CJ visits Illinois abortion clinic; Bristol clinic closer to much of Ky.
Supporters post signs at the Tennessee Clinic, above, and the new Virginia clinic. (Photo by Sam Whitehead, Kaiser Health News)
With almost all abortions illegal in Kentucky, at least for the time being, and largely unavailable in most other bordering states, Sarah Ladd of The Courier Journal went to the abortion clinic in Granite City, Ill., to describe how it has become a medical magnet for women from 19 states.
“On the day Roe v. Wade fell, hundreds of people called the Hope Clinic,” Ladd reports. “Front-desk employees of the Granite City abortion clinic usually field no more than 200 calls a day. But when the U.S. Supreme Court overturned the federal right to abortion on that day in June, more than 600 people called the office seeking help. For many in the surrounding region, the Land of Lincoln suddenly became the only place to legally access abortion, following a series of state “trigger” laws banning or severely limiting the procedure.”
But Granite City isn’t the only abortion magnet within a few hours’ drive of most Kentuckians. Sam Whitehead of Kaiser Health News reports that a doctor at Bristol Regional Women’s Center in Bristol, Tenn., got an out-of-state abortion provider to open Bristol Women’s Health a mile away in Bristol, Va., because of the change in the law. Tennessee’s ban on abortions after six weeks of pregnancy takes effect Aug. 25.
Bristol, Va., is closer than Granite City to the geographic center of Kentucky, Lebanon; and to the state’s center of population, which is near Willisburg, 20 miles north-northeast of Lebanon. According to Google Maps, they’re 4 hours and 40 minutes and 4:45 from Bristol, respectively.
A Memphis-based abortion provider is planning to open a clinic this month in Carbondale, Ill., which is three and a half hours from Louisville, about 20 minutes less drive time than Granite City. When the clinic opens, Lebanon will be about the same distance from it as from the Bristol clinic.
Bristol is two hours from Middlesboro, on Kentucky’s southeastern corner; 2:10 from Pikeville; three hours from Corbin; and 3:40 from Somerset.
The owner of the Bristol clinic is Diane Derzis, who owned the Mississippi clinic that lost the Supreme Court case, Dobbs vs. Jackson Women’s Health Organization. “Derzis said a doctor at the Bristol Regional Women’s Center reached out to her with the idea for the Virginia clinic,” Whitehead reports.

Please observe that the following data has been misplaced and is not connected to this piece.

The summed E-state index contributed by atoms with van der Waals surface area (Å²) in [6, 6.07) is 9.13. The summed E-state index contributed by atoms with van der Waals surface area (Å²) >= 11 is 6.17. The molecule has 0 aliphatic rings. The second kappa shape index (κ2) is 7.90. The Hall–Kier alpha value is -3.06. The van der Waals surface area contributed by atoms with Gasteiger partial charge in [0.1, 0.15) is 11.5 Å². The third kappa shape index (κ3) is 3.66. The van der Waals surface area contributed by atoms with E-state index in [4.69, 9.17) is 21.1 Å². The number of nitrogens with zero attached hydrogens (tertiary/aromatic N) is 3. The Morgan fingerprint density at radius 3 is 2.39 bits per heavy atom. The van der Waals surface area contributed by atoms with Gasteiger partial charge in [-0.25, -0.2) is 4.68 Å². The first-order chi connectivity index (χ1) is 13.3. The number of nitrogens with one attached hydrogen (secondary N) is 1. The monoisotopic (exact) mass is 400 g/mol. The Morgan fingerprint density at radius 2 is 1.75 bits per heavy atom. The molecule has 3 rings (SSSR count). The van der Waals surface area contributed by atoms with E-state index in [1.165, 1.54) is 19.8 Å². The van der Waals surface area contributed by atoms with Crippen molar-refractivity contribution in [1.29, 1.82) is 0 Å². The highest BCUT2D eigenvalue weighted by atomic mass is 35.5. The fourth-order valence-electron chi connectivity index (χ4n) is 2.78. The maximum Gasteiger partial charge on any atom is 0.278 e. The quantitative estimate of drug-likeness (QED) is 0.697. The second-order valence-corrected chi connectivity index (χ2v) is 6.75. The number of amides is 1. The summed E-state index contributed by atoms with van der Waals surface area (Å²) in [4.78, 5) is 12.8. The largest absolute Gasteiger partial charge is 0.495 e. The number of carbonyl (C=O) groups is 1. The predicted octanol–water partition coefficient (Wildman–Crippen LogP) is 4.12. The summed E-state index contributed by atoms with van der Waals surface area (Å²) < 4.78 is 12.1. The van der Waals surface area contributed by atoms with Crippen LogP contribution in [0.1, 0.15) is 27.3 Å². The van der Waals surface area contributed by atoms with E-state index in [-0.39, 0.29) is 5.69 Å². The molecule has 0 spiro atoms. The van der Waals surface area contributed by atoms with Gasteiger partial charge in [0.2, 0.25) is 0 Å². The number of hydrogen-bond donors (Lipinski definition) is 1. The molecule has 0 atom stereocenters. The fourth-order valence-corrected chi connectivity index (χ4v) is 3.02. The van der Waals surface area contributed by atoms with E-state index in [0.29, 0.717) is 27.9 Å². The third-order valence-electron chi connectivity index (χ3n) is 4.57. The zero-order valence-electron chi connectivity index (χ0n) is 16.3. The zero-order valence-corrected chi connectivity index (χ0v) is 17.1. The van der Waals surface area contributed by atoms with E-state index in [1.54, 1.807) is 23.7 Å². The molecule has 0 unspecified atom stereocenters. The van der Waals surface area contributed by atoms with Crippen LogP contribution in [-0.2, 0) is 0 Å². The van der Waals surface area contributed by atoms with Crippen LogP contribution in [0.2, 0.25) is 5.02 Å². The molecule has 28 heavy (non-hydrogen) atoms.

“Derzis said the Tennessee and Virginia clinics are separate, distinct operations. . . . She said she’s working to offer abortions to people across the Southeast who have lost access as states restrict the procedure. She opened Las Cruces Women’s Health Organization in southern New Mexico in late July after closing her clinic more than 1,000 miles away in Jackson.”
Like almost any abortion clinic, the one in Bristol has already drawn protesters. “On a recent weekday morning, a handful stood on the sidewalks around the clinic holding large anti-abortion signs,” Whitehead reports. “On the clinic property, a group of volunteers who call themselves the Pink Defenders had put up pro-abortion rights signs and hung large sheets in various shades of pink and purple around the clinic parking lot.”
In Granite City, longtime anti-abortion protesters Daniel and Angela Michael drive from 40 minutes away “several times a week in a purple RV that advertises ‘Mobile Medical Unit’ and ‘Real Hope … Real Help’,” Ladd reports. “They run an organization called Small Victories, which provides things such as ultrasounds, formula and diapers to people.
The Michaels “criticized protesters who name-call and berate patients headed into the clinic as hypocritical,” Ladd writes: “They always scream and yell at people and talk them out of abortion, but they won’t help them after that,” Daniel said, his voice breaking as he spoke.
“Both he and Angela feel like a lot of crisis pregnancy organizations make it too difficult for people to get assistance, such as requiring classes in exchange for supplies.” The Michaels “estimate they’ve turned more than 6,000 potential patients away from the clinic. Two of the couple’s 13 children were adopted from people who had initially come to the clinic for abortions, Daniel said. . . . The couple raises about $100,000 annually and uses the money to drive to the clinic, as well as provide supplies for mothers through the first year after birth, Daniel said.”